Seattle-based 2Morrow Inc. has launched SmartQuit, a smartphone-based smoking cessation app based on technology pioneered in a groundbreaking trial at Fred Hutchinson Cancer Research Center.
The SmartQuit program will be offered through employers, health plans and states, but can also be downloaded by individuals from the iTunes and Android app stores. There is a light version available for free, and the full program will retail for $49.99.
The Acceptance and Commitment Therapy, or ACT-based program, was created by Jonathan Bricker at the Hutchinson Center and is different from other smoking cessation programs in both approach and delivery. Last year, 2Morrow collaborated with the center to create SmartQuit for the first randomized controlled trial of an app for quitting smoking.
The study found that users of SmartQuit were 2.5 to three times more likely to quit than those who try to quit on their own. After seeing the results, 2Morrow obtained an exclusive license for the technology from Fred Hutch with the goal of getting the program into the hands of millions of smokers who want to quit, company executives said.
SmartQuit is a mobile version of Bricker's ACT-based smoking cessation program, which has received over $10 million in National Institutes of Health funding for clinical trials. The SmartQuit study results were recently published in the Journal of Drug and Alcohol Dependence. The study followed 200 smokers and found that SmartQuit users were 60% more likely to quit than those using the control app, QuitGuide, from smokefree.gov.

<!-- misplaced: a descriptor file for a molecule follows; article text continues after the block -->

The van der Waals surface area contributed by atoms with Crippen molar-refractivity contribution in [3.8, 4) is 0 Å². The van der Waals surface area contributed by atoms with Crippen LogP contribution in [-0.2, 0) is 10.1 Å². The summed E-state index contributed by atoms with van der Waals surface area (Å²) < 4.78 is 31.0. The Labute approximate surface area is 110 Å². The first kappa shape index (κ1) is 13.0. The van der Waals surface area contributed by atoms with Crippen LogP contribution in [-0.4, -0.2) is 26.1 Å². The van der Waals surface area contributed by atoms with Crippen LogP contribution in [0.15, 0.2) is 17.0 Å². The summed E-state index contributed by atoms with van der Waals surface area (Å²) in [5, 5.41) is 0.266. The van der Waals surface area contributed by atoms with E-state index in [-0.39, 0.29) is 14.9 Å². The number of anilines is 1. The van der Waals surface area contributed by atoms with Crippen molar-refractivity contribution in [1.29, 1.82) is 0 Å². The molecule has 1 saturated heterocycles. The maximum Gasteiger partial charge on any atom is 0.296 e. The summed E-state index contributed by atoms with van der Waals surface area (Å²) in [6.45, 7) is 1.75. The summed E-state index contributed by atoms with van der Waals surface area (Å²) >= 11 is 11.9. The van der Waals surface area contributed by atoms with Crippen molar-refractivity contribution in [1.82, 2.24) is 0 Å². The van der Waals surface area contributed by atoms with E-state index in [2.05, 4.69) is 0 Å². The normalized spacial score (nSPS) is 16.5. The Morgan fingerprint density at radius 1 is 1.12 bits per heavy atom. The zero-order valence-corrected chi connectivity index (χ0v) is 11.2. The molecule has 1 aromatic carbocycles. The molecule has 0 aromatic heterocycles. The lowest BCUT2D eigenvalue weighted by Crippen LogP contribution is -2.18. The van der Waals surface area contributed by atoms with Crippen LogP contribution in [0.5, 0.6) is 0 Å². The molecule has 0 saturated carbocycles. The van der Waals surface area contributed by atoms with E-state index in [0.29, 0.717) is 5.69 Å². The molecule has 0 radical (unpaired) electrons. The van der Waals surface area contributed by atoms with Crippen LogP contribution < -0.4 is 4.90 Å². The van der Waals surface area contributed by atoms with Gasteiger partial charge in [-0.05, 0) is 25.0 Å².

"This equates to being two and a half to three times more effective than trying to quit on one's own or about the same effectiveness as standard nicotine replacement therapy, texting programs or telephone coaching efficiency reported in previous published studies," 2Morrow executives said.
For groups, real-time aggregate engagement data and/or program completion data will be available. 2Morrow said that feature is useful if an employer wants to offer incentives (like lower premiums) tied to completion of an evidence-based program. To assure privacy, the program has been designed so that users do not need to enter their name or contact info into the app.
Greg Goth writes for Health Data Management, a SourceMedia publication.
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